After I walked around the trail at the top of the canyon, I decided to head out to my next stop. I stopped at the nearby down to gas up and buy some road snacks and drove through the foggy morning to Vatnajokull National Park. Along the way, I drove through miles and miles of lava field on both sides of the road. Lava fields covered in moss and fall-colored foliage. It was hard to keep my eyes on the road. Despite the thick fog , I could still see enough to appreciate how even a seemingly empty expanse can be so beautiful.

A peek of the great glacier tongue

Eventually, as the day grew warmer, the fog burned off enough that I could see the glacier from miles away. I managed to find a roadside stop where I was able to park my car and snap some photos.

Stopping for another snapshot

When I got to the park, it turned out that from there, it would require a bit of hiking to get to the more interesting spots. The maps at the park showed trails to breathtaking waterfalls and rock fields. Since I felt I did not have a whole day to spend here and there were still a few stops to make before tonight’s bed, I added the stop to my list of places for my next visit. I did, however, peruse the selections at the information center. I managed to buy some books I know the kiddos will love.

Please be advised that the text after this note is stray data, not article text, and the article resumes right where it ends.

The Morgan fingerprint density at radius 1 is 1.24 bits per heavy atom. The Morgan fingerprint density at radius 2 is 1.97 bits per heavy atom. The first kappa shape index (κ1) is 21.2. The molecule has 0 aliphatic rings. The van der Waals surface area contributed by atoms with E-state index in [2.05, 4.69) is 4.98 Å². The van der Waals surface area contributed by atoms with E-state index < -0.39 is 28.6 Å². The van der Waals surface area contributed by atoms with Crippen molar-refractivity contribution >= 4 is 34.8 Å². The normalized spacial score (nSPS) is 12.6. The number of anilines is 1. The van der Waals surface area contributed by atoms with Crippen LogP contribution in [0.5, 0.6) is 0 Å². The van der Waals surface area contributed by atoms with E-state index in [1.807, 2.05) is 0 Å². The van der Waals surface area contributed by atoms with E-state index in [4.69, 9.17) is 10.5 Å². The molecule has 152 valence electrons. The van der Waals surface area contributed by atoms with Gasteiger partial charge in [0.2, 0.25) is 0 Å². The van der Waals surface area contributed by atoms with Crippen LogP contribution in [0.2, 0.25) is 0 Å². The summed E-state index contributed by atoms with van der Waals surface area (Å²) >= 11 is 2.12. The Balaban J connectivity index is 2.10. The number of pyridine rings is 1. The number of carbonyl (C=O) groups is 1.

I did not manage to get up close and personal to Vatnajokull but I managed to find a F-road that took me within a short walk of Svínafellsjökull glacier. There’s a plaque commemorating a couple of adventurous souls that went missing in the area a few years back. I paid my respects and vowed to be careful. There was barely any tourists in the area so I was able to enjoy some quiet moments and had the glacier to myself. I even managed to hear it calving in the distance.